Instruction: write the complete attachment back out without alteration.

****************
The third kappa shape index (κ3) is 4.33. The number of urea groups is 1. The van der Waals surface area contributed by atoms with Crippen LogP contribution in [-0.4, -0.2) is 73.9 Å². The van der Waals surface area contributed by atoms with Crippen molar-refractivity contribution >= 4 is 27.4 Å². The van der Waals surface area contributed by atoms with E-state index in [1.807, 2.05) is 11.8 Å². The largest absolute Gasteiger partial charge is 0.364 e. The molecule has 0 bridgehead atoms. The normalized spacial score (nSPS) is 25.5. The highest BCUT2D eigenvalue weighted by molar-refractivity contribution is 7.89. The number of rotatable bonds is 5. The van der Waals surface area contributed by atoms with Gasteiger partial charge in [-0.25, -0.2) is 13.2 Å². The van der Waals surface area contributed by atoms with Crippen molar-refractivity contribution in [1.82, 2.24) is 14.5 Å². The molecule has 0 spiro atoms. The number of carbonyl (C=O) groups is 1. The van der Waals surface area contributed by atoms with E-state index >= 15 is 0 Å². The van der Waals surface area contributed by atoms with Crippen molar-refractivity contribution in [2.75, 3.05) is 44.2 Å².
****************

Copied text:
The third kappa shape index (κ3) is 4.33. The number of urea groups is 1. The van der Waals surface area contributed by atoms with Crippen LogP contribution in [-0.4, -0.2) is 73.9 Å². The van der Waals surface area contributed by atoms with Crippen molar-refractivity contribution >= 4 is 27.4 Å². The van der Waals surface area contributed by atoms with E-state index in [1.807, 2.05) is 11.8 Å². The largest absolute Gasteiger partial charge is 0.364 e. The molecule has 0 bridgehead atoms. The normalized spacial score (nSPS) is 25.5. The highest BCUT2D eigenvalue weighted by molar-refractivity contribution is 7.89. The number of rotatable bonds is 5. The van der Waals surface area contributed by atoms with Gasteiger partial charge in [-0.25, -0.2) is 13.2 Å². The van der Waals surface area contributed by atoms with Crippen molar-refractivity contribution in [1.82, 2.24) is 14.5 Å². The molecule has 0 spiro atoms. The number of carbonyl (C=O) groups is 1. The van der Waals surface area contributed by atoms with E-state index >= 15 is 0 Å². The van der Waals surface area contributed by atoms with Crippen molar-refractivity contribution in [2.75, 3.05) is 44.2 Å².